Institute for Medical Microbiology and Hygiene
Franz-Josef-Strauß-Allee 11 - D-93053 Regensburg

Prof. Dr. Barbara Schmidt

Phone +49 (0) 941 - 944 6404
Fax +49 (0) 941 - 944 6402
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Innate immunity represents the first line of defense against bacterial and viral infections. A proinflammatory immune response is induced within a few hours, which subsequently triggers adaptive immunity. Plasmacytoid dendritic cells (PDC) are an important component of the innate immune system. In 1999, these cells were identified as main producers of type I interferons by two independent research groups. Although PDC are rare in the peripheral blood, representing only 0.2-0.8% of mononuclear cells, they are essential coordinators of anti-viral immunity. On the other hand, persisting viral infections can induce chronic activation of the immune system, which may result in immunopathogenesis.

our projects

All current projects of our research group at a glance:

Title and brief descriptions of the projects

Design of new immunotherapeutic HSV-1 vectors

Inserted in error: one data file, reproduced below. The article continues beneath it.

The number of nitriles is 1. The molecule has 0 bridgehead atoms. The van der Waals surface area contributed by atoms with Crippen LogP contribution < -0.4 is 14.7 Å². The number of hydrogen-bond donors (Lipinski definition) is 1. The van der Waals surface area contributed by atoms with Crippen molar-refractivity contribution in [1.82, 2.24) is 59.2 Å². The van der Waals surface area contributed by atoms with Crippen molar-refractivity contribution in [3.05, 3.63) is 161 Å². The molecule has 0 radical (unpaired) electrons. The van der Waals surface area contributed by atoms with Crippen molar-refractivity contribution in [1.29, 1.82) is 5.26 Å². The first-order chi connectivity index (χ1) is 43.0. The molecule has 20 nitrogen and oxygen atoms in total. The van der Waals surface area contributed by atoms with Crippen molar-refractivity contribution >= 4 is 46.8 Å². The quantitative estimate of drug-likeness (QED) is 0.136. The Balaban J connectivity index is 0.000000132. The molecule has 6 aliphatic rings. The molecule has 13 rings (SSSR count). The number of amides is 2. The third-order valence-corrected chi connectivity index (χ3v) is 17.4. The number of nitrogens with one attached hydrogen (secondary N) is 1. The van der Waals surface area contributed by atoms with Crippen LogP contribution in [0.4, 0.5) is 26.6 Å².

Herpes simplex virus type 1 (HSV-1) causes cytolytic infections which are controlled by innate and adaptive immune responses. Plasmacytoid dendritic cells and natural killer cells are particularly important during primary infection, whereas cytotoxic CD8+ T cells control viral reactivation. We develop new HSV-1 vectors for immunotherapies against tumors.

New HIV-1 restriction factors

Plasmacytoid dendritic cells (PDC) can be infected by HIV-1. Productive virus infection in these immune cells, however, is restricted by cell-intrinsic factors. Within the third-party funded project 'Partnering-for-Cure', Dr. Philipp Schuster, PhD, will search for new factors which restrict HIV-1 replication in PDC.

Peptide mimicry in HIV-1 infection

In collaboration with Prof. Jutta Eichler, Pharmaceutical Chemistry, Friedrich-Alexander-Universität Erlangen-Nürnberg, we investigate functional aspects of peptides which mimic viral or cellular structures involved in the entry of HIV-1 into target cells.

lab members, news and publications

Three members of our research group are currently finalizing their Ph.D. thesis at the Institute of Clinical and Molecular Virology, Erlangen: Dipl. biol. Karin Vogel (née Tennert), B.Sc. Sabrina Thomann und M.Sc. cand. med. Jan B. Boscheinen. The projects are funded through the graduate training program GRK1071 (“Viruses of the Immune System”; Speaker: Prof. Dr. B. Fleckenstein) and the fast-track graduate training program GK1660 (“Key-signals of adaptive immunity”; Speaker: Prof. Dr. H.-M. Jäck).

our news

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our publications

All recent publications of our research group at a glance:

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